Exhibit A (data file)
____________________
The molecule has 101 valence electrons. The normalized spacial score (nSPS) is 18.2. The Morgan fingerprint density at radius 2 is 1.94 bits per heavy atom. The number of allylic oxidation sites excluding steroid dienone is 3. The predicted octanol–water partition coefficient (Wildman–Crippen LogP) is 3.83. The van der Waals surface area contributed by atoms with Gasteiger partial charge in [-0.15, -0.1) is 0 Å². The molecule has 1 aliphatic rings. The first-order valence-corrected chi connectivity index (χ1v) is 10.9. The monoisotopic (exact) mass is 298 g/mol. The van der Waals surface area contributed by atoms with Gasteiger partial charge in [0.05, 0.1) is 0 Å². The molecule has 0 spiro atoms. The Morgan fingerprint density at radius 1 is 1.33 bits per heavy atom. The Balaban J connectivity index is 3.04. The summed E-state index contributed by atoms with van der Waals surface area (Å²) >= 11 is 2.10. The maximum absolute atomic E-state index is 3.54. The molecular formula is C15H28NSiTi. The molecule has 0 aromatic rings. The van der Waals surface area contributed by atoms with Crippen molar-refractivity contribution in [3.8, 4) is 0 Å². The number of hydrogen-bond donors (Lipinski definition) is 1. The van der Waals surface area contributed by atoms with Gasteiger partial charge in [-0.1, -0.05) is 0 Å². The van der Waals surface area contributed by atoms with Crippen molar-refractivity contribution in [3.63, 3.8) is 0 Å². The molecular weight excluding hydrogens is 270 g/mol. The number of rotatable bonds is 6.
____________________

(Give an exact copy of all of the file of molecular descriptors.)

The molecule has 101 valence electrons. The normalized spacial score (nSPS) is 18.2. The Morgan fingerprint density at radius 2 is 1.94 bits per heavy atom. The number of allylic oxidation sites excluding steroid dienone is 3. The predicted octanol–water partition coefficient (Wildman–Crippen LogP) is 3.83. The van der Waals surface area contributed by atoms with Gasteiger partial charge in [-0.15, -0.1) is 0 Å². The molecule has 1 aliphatic rings. The first-order valence-corrected chi connectivity index (χ1v) is 10.9. The monoisotopic (exact) mass is 298 g/mol. The van der Waals surface area contributed by atoms with Gasteiger partial charge in [0.05, 0.1) is 0 Å². The molecule has 0 spiro atoms. The Morgan fingerprint density at radius 1 is 1.33 bits per heavy atom. The Balaban J connectivity index is 3.04. The summed E-state index contributed by atoms with van der Waals surface area (Å²) >= 11 is 2.10. The maximum absolute atomic E-state index is 3.54. The molecular formula is C15H28NSiTi. The molecule has 0 aromatic rings. The van der Waals surface area contributed by atoms with Crippen molar-refractivity contribution in [3.8, 4) is 0 Å². The number of hydrogen-bond donors (Lipinski definition) is 1. The van der Waals surface area contributed by atoms with Gasteiger partial charge in [-0.1, -0.05) is 0 Å². The van der Waals surface area contributed by atoms with Crippen molar-refractivity contribution in [3.63, 3.8) is 0 Å². The molecular weight excluding hydrogens is 270 g/mol. The number of rotatable bonds is 6.